2018 Economic Calendar
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Motor Vehicle Sales  
Released On 3/1/2018 For Feb, 2018
PriorConsensusConsensus RangeActual
Total Vehicle Sales17.2 M17.1 M16.9 M to 17.4 M17.1 M
Domestic Vehicle Sales13.3 M13.0 M13.0 M to 13.2 M13.2 M

Since October's hurricane-replacement sales boom, vehicle sales have been very soft, posting steep declines in two of the last three retail sales report. And sales in February failed to improve, coming in at a 17.1 million annualized unit rate vs 17.2 million in January. This is the first indication on February consumer spending and it doesn't point to acceleration. Domestic-made sales came in at a 13.2 million rate vs January's 13.1 million.

Consensus Outlook
Vehicle sales fell sharply in January to a 17.2 million annualized rate with 17.1 million Econoday's consensus for February. Sales peaked on replacement demand following last year's heavy hurricane season and have since slowed. February's North American-made sales are expected to come in at a 13.0 million rate vs January's 13.3 million.

Unit sales of motor vehicles include domestic sales and foreign sales, otherwise referred to as imports. Domestics are sales of autos produced in the U.S., Canada, and Mexico. Imports are U.S. sales of vehicles produced elsewhere. These are for light vehicles which include all passenger cars and light trucks up to 14,000 pounds gross weight (including minivans and sport utility vehicles). Individual manufacturers usually report sales on the first business day of the month. One of the first tabulators of the data is Autodata Corporation. Motor vehicle sales are good indicators of trends in consumer spending and often are considered a leading indicator at business cycle turning points. One should note that manufacturers do not break out vehicle sales to businesses, which are a smaller but still significant percentage of the monthly total.  Why Investors Care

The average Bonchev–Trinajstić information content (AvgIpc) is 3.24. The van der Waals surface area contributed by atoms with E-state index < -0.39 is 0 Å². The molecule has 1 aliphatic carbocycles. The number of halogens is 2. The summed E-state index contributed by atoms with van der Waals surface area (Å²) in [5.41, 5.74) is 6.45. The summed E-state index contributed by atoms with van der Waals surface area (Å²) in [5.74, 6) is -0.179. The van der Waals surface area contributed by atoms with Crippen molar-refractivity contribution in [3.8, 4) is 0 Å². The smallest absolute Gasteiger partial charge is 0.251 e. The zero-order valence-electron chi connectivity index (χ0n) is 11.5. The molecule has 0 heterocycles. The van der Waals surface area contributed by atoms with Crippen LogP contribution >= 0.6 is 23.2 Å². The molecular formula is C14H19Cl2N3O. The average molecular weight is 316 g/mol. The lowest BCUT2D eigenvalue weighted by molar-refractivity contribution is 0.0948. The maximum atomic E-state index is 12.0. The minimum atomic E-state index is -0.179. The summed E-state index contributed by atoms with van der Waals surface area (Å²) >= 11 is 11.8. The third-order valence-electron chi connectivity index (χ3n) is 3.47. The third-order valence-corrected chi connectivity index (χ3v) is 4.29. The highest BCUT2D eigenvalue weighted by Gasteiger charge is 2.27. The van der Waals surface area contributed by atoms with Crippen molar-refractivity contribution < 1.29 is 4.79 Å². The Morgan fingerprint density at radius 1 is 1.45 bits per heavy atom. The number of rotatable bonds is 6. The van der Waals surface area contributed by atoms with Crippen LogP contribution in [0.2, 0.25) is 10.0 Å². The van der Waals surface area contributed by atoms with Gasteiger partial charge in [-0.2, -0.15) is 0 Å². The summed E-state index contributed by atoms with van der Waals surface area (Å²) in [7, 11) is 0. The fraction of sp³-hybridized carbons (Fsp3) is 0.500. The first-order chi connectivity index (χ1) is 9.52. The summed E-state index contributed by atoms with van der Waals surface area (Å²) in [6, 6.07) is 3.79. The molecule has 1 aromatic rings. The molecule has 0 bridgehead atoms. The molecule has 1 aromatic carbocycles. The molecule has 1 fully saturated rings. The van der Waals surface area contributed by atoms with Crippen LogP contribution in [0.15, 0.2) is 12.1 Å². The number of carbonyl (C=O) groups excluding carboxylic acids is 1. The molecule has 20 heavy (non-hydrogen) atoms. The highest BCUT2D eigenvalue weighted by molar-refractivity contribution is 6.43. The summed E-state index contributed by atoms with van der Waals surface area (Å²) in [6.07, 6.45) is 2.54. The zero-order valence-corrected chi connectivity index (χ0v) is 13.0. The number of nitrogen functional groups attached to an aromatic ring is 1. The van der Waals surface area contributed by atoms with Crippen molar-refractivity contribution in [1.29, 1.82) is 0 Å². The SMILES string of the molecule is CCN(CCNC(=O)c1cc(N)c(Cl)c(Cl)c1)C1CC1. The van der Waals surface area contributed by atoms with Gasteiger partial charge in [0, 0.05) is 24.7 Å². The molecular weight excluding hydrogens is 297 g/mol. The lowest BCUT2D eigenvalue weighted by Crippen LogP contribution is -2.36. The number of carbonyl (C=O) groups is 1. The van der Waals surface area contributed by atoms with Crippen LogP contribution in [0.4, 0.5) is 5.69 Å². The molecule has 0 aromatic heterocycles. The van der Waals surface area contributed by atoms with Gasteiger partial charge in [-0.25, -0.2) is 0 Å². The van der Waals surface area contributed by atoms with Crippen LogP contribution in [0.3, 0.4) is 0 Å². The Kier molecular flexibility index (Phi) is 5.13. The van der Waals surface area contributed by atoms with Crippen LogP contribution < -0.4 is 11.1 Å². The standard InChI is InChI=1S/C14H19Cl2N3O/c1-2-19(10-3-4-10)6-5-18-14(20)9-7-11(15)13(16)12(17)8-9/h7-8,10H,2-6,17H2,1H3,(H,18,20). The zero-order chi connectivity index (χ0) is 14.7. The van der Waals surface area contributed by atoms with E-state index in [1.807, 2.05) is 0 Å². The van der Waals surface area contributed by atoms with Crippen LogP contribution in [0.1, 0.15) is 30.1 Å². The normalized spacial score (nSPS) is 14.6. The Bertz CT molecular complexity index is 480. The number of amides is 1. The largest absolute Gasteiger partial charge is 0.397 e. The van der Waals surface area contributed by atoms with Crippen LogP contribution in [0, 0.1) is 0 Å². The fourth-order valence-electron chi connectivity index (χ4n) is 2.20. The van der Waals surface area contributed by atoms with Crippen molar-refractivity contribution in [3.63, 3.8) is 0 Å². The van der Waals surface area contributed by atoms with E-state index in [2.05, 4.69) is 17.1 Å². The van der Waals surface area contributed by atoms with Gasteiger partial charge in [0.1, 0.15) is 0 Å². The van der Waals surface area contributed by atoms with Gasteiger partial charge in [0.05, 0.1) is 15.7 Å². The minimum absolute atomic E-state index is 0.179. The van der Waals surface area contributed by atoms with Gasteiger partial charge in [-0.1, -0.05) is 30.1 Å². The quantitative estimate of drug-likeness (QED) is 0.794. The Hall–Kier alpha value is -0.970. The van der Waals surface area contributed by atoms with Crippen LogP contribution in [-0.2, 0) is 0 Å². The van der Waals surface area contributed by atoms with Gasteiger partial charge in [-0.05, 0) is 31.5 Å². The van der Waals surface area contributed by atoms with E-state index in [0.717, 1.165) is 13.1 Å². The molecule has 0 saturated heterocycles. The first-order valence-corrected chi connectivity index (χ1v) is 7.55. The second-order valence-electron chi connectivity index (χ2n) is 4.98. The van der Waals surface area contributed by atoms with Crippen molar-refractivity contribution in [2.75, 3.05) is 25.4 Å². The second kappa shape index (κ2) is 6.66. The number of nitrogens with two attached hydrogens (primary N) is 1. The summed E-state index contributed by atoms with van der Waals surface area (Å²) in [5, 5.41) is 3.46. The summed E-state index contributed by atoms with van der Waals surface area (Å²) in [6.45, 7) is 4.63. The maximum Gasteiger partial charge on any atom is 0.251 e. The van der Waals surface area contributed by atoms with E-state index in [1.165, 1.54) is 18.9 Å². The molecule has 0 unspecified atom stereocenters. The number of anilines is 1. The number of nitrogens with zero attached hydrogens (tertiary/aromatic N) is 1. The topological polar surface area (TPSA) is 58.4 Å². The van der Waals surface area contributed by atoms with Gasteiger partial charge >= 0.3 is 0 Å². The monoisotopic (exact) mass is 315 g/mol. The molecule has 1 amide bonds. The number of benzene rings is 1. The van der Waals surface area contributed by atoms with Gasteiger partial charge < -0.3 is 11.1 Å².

Motor vehicles sales slowed notably in 2008 and 2009 due to recession. Recovery boosted sales in 2010 and early 2011 before economic growth slowed. Truck shares hit their peak in 2005 when gasoline was cheap. Trucks have since oscillated sharply with spikes in gasoline in 2008 and 2010.
Data Source: Haver Analytics

2018 Release Schedule
Released On: 1/32/13/14/35/16/17/38/19/510/211/112/4
Release For: DecJanFebMarAprMayJunJulAugSepOctNov

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